By Nii B. Andrews.
The famous African born art critic and Roman Catholic nun – Sister Wendy Beckett passed on yesterday, Wednesday 26th December in England.
She was 88.
Sister Wendy achieved stardom in the 1990s for her highly acclaimed TV series where she utilized vivid, insightful and extemporaneous commentaries to explain art to a worldwide audience.
She brought the paintings of the masters alive – Picasso, Matisse, Cézanne, Leonardo, Monet etc to an audience that otherwise had no explanatory encounters with the often rarefied environs of museums and art galleries.
A fascinating diminutive figure in her own customized habit, large “coke bottle” glasses and striking facial features, Sister Wendy never shied away from using passionate and colorful language to convey her interpretation of the art pieces.
Even more fascinating was the Oxford educated nun’s renunciation of worldly comforts.
She lived as a hermit for over 50 years in a spartan trailer on the grounds of a Carmelite Monastery in East Anglia, praying seven hours daily, rarely speaking to anyone and subsisting on skim milk.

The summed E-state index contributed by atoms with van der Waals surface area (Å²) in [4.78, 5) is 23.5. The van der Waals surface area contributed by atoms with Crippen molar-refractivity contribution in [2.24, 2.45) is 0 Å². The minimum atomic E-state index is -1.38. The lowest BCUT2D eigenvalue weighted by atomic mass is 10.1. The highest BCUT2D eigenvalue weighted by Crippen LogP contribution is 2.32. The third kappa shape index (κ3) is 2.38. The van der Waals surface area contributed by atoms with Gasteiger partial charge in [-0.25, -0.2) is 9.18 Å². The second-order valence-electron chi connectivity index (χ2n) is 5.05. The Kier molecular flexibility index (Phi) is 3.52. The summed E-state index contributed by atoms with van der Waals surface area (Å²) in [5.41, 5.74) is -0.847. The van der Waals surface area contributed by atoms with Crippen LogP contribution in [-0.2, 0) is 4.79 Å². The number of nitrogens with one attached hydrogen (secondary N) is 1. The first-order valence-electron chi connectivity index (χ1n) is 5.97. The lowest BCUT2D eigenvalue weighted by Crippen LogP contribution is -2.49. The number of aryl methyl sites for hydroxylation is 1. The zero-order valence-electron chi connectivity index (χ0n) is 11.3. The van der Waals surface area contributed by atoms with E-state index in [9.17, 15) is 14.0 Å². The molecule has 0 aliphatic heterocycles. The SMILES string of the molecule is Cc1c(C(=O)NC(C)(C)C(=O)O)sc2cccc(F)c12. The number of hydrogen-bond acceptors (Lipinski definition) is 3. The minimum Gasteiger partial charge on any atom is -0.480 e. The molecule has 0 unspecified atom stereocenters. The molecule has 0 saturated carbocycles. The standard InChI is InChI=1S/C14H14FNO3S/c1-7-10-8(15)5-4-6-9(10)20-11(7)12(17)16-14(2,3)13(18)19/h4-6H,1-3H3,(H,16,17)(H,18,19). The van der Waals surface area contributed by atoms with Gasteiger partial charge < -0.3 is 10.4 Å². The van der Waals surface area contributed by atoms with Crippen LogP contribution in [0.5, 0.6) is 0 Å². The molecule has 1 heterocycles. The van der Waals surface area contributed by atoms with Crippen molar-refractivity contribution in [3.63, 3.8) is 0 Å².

“Sister Wendy’s Story of Painting” was her magnum opus; she traveled throughout Europe, the Middle East and the US for a period of 100 days and a distance of over 30, 000 miles.
It was an encyclopedic series on art; it encompassed pre-historic art to contemporary art and was televised to great acclaim in 1996 and 1997.
Sister Wendy authored 25 books that included anthologies and meditations on the spiritual life.
She was born in Johannesburg and became a nun at 16 in the teaching order, the Sisters of Notre Dame de Namur, in 1947.
At Oxford where she studied Literature in the 1950s, she graduated top of her class (with a first class) while still living in a convent and observing a vow of silence for four years.
In 1970, her teaching career in South Africa was truncated on account of a seizure disorder; this forced her to return to England.
On account of her religious vows, from 1945 till 1991 she never saw a movie or visited a museum but she read widely about art since it fascinated her.
It was in 1988 that her first book, “Contemporary Women Artists”, was published.
There is no doubt that her powerful intellect was the key to her success in making fine art accessible to an audience who otherwise would have remained apart from it.
In her typical humble fashion she had donated her earnings to the monastery towards her upkeep.
She explained that this was only fair as she had been forced by ill health to give up her work as a translator of medieval Latin manuscripts in the late 70s.